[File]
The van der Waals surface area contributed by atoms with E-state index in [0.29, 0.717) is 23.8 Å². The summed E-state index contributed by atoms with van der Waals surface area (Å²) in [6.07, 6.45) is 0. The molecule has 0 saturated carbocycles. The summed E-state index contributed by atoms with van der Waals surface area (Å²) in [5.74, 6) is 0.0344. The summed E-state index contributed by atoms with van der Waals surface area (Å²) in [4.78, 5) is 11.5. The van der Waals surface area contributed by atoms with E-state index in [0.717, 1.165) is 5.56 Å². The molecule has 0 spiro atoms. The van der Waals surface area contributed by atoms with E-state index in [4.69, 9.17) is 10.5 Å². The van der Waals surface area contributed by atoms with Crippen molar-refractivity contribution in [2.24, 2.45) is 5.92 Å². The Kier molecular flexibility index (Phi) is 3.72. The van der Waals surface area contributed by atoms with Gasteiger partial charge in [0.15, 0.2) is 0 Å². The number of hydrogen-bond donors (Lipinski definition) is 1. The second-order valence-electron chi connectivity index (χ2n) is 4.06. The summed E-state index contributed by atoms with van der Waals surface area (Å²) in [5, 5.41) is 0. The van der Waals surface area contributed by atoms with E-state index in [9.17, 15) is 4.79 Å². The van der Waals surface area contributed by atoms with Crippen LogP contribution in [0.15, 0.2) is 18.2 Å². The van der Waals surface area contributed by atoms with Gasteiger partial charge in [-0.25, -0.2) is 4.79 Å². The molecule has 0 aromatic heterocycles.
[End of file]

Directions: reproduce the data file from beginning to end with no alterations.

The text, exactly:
The van der Waals surface area contributed by atoms with E-state index in [0.29, 0.717) is 23.8 Å². The summed E-state index contributed by atoms with van der Waals surface area (Å²) in [6.07, 6.45) is 0. The molecule has 0 saturated carbocycles. The summed E-state index contributed by atoms with van der Waals surface area (Å²) in [5.74, 6) is 0.0344. The summed E-state index contributed by atoms with van der Waals surface area (Å²) in [4.78, 5) is 11.5. The van der Waals surface area contributed by atoms with E-state index in [0.717, 1.165) is 5.56 Å². The molecule has 0 spiro atoms. The van der Waals surface area contributed by atoms with E-state index in [4.69, 9.17) is 10.5 Å². The van der Waals surface area contributed by atoms with Crippen molar-refractivity contribution in [2.24, 2.45) is 5.92 Å². The Kier molecular flexibility index (Phi) is 3.72. The van der Waals surface area contributed by atoms with Gasteiger partial charge in [0.15, 0.2) is 0 Å². The number of hydrogen-bond donors (Lipinski definition) is 1. The second-order valence-electron chi connectivity index (χ2n) is 4.06. The summed E-state index contributed by atoms with van der Waals surface area (Å²) in [5, 5.41) is 0. The van der Waals surface area contributed by atoms with E-state index in [9.17, 15) is 4.79 Å². The van der Waals surface area contributed by atoms with Crippen LogP contribution in [0.15, 0.2) is 18.2 Å². The van der Waals surface area contributed by atoms with Gasteiger partial charge in [-0.25, -0.2) is 4.79 Å². The molecule has 0 aromatic heterocycles.